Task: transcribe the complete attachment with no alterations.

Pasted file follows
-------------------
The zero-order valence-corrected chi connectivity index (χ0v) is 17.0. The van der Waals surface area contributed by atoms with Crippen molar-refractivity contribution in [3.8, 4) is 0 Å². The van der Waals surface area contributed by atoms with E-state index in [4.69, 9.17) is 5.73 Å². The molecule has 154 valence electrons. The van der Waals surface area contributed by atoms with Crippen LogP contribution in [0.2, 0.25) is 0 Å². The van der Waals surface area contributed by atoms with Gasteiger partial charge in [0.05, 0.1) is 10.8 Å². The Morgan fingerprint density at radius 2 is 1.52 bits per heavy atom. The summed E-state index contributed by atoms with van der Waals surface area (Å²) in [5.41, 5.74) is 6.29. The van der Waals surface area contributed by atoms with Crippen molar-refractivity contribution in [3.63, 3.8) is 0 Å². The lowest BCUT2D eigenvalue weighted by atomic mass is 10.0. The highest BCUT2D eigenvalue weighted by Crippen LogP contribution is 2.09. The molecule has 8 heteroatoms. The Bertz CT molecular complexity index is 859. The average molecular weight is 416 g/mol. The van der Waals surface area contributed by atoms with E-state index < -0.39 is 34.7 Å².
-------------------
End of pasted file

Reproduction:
The zero-order valence-corrected chi connectivity index (χ0v) is 17.0. The van der Waals surface area contributed by atoms with Crippen molar-refractivity contribution in [3.8, 4) is 0 Å². The van der Waals surface area contributed by atoms with E-state index in [4.69, 9.17) is 5.73 Å². The molecule has 154 valence electrons. The van der Waals surface area contributed by atoms with Crippen LogP contribution in [0.2, 0.25) is 0 Å². The van der Waals surface area contributed by atoms with Gasteiger partial charge in [0.05, 0.1) is 10.8 Å². The Morgan fingerprint density at radius 2 is 1.52 bits per heavy atom. The summed E-state index contributed by atoms with van der Waals surface area (Å²) in [5.41, 5.74) is 6.29. The van der Waals surface area contributed by atoms with Crippen molar-refractivity contribution in [3.63, 3.8) is 0 Å². The lowest BCUT2D eigenvalue weighted by atomic mass is 10.0. The highest BCUT2D eigenvalue weighted by Crippen LogP contribution is 2.09. The molecule has 8 heteroatoms. The Bertz CT molecular complexity index is 859. The average molecular weight is 416 g/mol. The van der Waals surface area contributed by atoms with E-state index < -0.39 is 34.7 Å².